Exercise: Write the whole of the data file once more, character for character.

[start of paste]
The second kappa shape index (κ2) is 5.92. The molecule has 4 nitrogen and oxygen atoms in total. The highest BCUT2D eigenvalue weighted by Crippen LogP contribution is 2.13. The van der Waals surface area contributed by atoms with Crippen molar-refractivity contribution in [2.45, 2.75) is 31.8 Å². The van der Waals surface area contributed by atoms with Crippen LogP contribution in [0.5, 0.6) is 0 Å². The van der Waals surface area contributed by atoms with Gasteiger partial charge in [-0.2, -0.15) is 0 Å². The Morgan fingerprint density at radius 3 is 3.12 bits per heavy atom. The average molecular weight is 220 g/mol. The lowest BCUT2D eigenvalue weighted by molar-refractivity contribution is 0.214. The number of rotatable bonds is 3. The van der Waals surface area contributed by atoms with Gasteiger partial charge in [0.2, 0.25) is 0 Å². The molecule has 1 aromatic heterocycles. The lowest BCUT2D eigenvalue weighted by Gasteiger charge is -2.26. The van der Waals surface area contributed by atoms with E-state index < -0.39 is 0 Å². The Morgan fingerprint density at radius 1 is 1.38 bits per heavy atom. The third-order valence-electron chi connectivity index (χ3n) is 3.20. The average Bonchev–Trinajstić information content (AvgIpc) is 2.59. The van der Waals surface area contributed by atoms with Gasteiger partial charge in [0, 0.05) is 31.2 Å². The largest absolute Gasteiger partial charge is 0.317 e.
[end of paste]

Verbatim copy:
The second kappa shape index (κ2) is 5.92. The molecule has 4 nitrogen and oxygen atoms in total. The highest BCUT2D eigenvalue weighted by Crippen LogP contribution is 2.13. The van der Waals surface area contributed by atoms with Crippen molar-refractivity contribution in [2.45, 2.75) is 31.8 Å². The van der Waals surface area contributed by atoms with Crippen LogP contribution in [0.5, 0.6) is 0 Å². The van der Waals surface area contributed by atoms with Gasteiger partial charge in [-0.2, -0.15) is 0 Å². The Morgan fingerprint density at radius 3 is 3.12 bits per heavy atom. The average molecular weight is 220 g/mol. The lowest BCUT2D eigenvalue weighted by molar-refractivity contribution is 0.214. The number of rotatable bonds is 3. The van der Waals surface area contributed by atoms with Gasteiger partial charge in [0.2, 0.25) is 0 Å². The molecule has 1 aromatic heterocycles. The lowest BCUT2D eigenvalue weighted by Gasteiger charge is -2.26. The van der Waals surface area contributed by atoms with E-state index < -0.39 is 0 Å². The Morgan fingerprint density at radius 1 is 1.38 bits per heavy atom. The third-order valence-electron chi connectivity index (χ3n) is 3.20. The average Bonchev–Trinajstić information content (AvgIpc) is 2.59. The van der Waals surface area contributed by atoms with Gasteiger partial charge in [0, 0.05) is 31.2 Å². The largest absolute Gasteiger partial charge is 0.317 e.